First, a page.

chemistry textbooksNicholas Leadbeater has a reputation. People call him a “microwave chemist,” because he–you guessed it– is a chemist who uses microwaves in his laboratory. But even though these humble machines have enabled him to develop chemical techniques that are faster, cleaner, and “greener” than many similar methods before them, the associate professor of chemistry doesn’t give them too much credit. “There’s nothing magical to microwaves,” he says. “We use microwaves to facilitate what we do, and that’s chemistry– chemistry with a purpose and a use.” Using two of the chemical reactions that earned the Nobel Prize in chemistry earlier this month, Leadbeater has over the past decade discovered techniques for making natural products, pharmaceuticals, polymers, and other advanced materials with a fraction of the waste, in a fraction of the time, and at a fraction of the cost. The techniques he has developed allow scientists to quickly and easily create products, such as potential new medicines, to be tested for use in the marketplace. “Our work builds on what these famous Nobel Prize winners [Richard Heck, Ei-ichi Negishi, and Akira Suzuki] did: we’re developing new ways to build new molecules,” says Leadbeater.

A Clean Water Act

Conventional chemistry often uses a combination of high temperature, a high level of pressure, a catalyst, and a liquid chemical solvent to make a chemical reaction happen. But the appeal of microwaves was that they allowed chemists like Leadbeater to reach higher temperatures and pressures more safely and easily than conventional heating methods. This led to his first discovery. Chemical reactions generally need to occur in some sort of fluid, and the standard approach is to use organic chemicals as solvents. Using water and his microwave, Leadbeater shortened the famous Suzuki reaction—the procedure named for Akira Suzuki that won him a share of this year’s Nobel Prize—from several hours down to just five minutes. Not only did this procedure save chemists immense amounts of time, but it also greatly reduced the waste byproducts created when using organic solvents. Now, instead of having to incinerate their waste, Leadbeater found that much of it was clean enough to reuse. Leadbeater then turned his attention to the other part of the equation: chemical catalysts. The element palladium was traditionally thought to be the best catalyst for these Suzuki reactions, but wasn’t as readily available as other more common metals. When Leadbeater found that the reactions worked just as well using copper or lead, he says, “alarm bells started going off in my head.” Leadbeater then set about describing the minimum amount of palladium needed to run a Suzuki reaction. He found that the metal was necessary in only trace amounts: 50 parts per billion, or the equivalent of 50 drops of ink in a tanker truck full of water.

Scaling Up

Creating amounts of newly-discovered products large enough to be tested for commercial use meant that chemists would now need to scale up their research. Reactions that produced a milligram would need instead to produce a kilogram of product. “Getting to this level of scaling was a big leap because of engineering and safety issues,” says Leadbeater. Microwaves not only afford greater heating and pressure, but need to be constructed with a cavity that protects the reaction from the outside world, and vice versa. However, with the right microwave equipment, Leadbeater and his recently graduated students William Devine, Chad Kormos, and Jason Schmink showed that it is possible to easily scale up these reactions. Leadbeater says these discoveries are also an invaluable tool in the classroom. Microwaves have made it possible to complete a reaction in the laboratory that once took hours in mere minutes, a feat that allows students much more flexibility and time to actually experiment in the lab. Leadbeater’s microwave chemistry techniques have been included in one of the major organic chemistry lab manuals in the country (Clean, Fast Organic Chemistry: Microwave-assisted Laboratory Experiments, 2006). Although not all chemistry teaching labs have access to microwaves, a growing number are investing in them, he says.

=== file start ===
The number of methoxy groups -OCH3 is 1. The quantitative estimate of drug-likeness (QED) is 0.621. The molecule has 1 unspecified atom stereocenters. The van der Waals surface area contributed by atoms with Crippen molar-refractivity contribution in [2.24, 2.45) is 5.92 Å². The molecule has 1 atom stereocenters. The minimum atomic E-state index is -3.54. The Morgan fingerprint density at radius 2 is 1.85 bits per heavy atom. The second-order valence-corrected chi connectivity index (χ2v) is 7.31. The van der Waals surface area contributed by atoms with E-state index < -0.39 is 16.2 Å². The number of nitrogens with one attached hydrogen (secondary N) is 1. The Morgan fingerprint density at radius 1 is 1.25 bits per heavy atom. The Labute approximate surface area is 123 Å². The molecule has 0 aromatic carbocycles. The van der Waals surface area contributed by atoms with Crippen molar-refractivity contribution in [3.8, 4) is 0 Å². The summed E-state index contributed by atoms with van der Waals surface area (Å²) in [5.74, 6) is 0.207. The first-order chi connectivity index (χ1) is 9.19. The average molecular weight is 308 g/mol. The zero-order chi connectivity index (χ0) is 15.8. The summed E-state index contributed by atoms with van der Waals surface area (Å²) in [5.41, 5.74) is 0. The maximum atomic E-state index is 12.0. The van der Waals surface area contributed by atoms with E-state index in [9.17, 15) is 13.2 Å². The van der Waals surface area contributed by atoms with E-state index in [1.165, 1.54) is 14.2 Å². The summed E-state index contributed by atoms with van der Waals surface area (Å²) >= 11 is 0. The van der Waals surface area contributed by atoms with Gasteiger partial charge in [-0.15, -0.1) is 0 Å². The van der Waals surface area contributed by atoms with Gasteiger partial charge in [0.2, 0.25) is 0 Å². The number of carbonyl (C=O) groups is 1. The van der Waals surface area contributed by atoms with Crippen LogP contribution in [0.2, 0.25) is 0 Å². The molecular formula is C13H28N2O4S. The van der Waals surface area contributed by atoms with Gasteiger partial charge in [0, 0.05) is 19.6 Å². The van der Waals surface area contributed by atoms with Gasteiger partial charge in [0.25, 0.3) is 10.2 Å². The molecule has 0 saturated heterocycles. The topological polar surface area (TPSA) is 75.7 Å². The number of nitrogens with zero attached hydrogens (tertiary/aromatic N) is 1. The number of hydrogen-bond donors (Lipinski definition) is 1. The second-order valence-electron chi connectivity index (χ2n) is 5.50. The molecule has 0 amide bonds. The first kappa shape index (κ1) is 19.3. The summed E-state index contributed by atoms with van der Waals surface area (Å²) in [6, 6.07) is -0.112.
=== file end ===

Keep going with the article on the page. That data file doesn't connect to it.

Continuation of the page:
Going with the Flow

Despite using microwaves extensively in his lab, Leadbeater is now turning his attention to another new technique that could be the next wave of chemistry innovation. Called flow chemistry, this new idea uses a metal or plastic tube coiled tens or hundreds of times around a central heating apparatus. Reaction mixtures are flushed through these coils, which heats the liquid evenly and effectively. Using this approach allows much greater control over the time a reaction is exposed to heat, which Leadbeater says can eliminate unwanted byproducts. Leadbeater and many of his colleagues think that flow chemistry is the field’s next big thing. “Seeing what we can do with flow chemistry is a hot topic at the moment,” he says. “We’re starting to feel excitement now about flow. It’s the same kind of excitement we were feeling with microwaves 10 years ago.” Although microwaves have contributed greatly to Leadbeater’s success over the last decade, he firmly believes that technology is simply a tool to do more interesting chemistry, and he’ll never be wed to just one technique. “We want to be the early adopters when new equipment becomes available,” he adds. “You’ve got to recognize an opportunity and just jump.”